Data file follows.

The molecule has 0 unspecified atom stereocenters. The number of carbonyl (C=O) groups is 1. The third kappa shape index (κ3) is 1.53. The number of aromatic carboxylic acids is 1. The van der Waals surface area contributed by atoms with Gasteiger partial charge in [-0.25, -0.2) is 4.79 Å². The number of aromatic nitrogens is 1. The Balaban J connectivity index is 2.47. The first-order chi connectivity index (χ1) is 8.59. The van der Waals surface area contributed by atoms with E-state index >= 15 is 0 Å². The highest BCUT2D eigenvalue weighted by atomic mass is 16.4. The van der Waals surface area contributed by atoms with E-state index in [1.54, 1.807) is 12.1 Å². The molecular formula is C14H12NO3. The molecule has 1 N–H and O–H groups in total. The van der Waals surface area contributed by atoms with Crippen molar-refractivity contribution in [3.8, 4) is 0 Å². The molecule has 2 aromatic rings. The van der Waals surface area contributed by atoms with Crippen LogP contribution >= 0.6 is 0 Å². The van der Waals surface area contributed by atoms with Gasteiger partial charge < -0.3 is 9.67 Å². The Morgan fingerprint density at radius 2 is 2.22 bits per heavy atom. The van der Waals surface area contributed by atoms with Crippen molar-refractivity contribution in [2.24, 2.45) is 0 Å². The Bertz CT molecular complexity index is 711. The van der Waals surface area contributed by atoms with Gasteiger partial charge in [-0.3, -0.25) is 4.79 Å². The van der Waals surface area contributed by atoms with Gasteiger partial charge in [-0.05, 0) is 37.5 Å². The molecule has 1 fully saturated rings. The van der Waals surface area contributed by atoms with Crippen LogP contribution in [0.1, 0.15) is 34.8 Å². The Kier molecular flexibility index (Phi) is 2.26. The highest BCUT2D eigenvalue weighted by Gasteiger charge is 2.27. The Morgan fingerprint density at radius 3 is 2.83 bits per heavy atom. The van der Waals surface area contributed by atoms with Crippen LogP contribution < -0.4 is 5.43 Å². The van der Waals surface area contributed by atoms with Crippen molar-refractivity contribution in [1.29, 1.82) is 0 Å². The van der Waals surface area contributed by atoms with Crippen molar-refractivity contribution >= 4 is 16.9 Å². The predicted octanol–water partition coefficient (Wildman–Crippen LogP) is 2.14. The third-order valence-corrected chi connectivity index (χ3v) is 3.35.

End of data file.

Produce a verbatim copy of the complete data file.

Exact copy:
The molecule has 0 unspecified atom stereocenters. The number of carbonyl (C=O) groups is 1. The third kappa shape index (κ3) is 1.53. The number of aromatic carboxylic acids is 1. The van der Waals surface area contributed by atoms with Gasteiger partial charge in [-0.25, -0.2) is 4.79 Å². The number of aromatic nitrogens is 1. The Balaban J connectivity index is 2.47. The first-order chi connectivity index (χ1) is 8.59. The van der Waals surface area contributed by atoms with E-state index >= 15 is 0 Å². The highest BCUT2D eigenvalue weighted by atomic mass is 16.4. The van der Waals surface area contributed by atoms with E-state index in [1.54, 1.807) is 12.1 Å². The molecular formula is C14H12NO3. The molecule has 1 N–H and O–H groups in total. The van der Waals surface area contributed by atoms with Crippen molar-refractivity contribution in [3.8, 4) is 0 Å². The molecule has 2 aromatic rings. The van der Waals surface area contributed by atoms with Crippen LogP contribution >= 0.6 is 0 Å². The van der Waals surface area contributed by atoms with Gasteiger partial charge < -0.3 is 9.67 Å². The Morgan fingerprint density at radius 2 is 2.22 bits per heavy atom. The van der Waals surface area contributed by atoms with Crippen molar-refractivity contribution in [2.24, 2.45) is 0 Å². The Bertz CT molecular complexity index is 711. The van der Waals surface area contributed by atoms with Gasteiger partial charge in [-0.3, -0.25) is 4.79 Å². The van der Waals surface area contributed by atoms with Gasteiger partial charge in [-0.05, 0) is 37.5 Å². The molecule has 1 fully saturated rings. The van der Waals surface area contributed by atoms with Crippen LogP contribution in [0.1, 0.15) is 34.8 Å². The Kier molecular flexibility index (Phi) is 2.26. The highest BCUT2D eigenvalue weighted by Gasteiger charge is 2.27. The Morgan fingerprint density at radius 3 is 2.83 bits per heavy atom. The van der Waals surface area contributed by atoms with Crippen LogP contribution < -0.4 is 5.43 Å². The van der Waals surface area contributed by atoms with Crippen molar-refractivity contribution in [1.29, 1.82) is 0 Å². The van der Waals surface area contributed by atoms with Crippen molar-refractivity contribution >= 4 is 16.9 Å². The predicted octanol–water partition coefficient (Wildman–Crippen LogP) is 2.14. The third-order valence-corrected chi connectivity index (χ3v) is 3.35.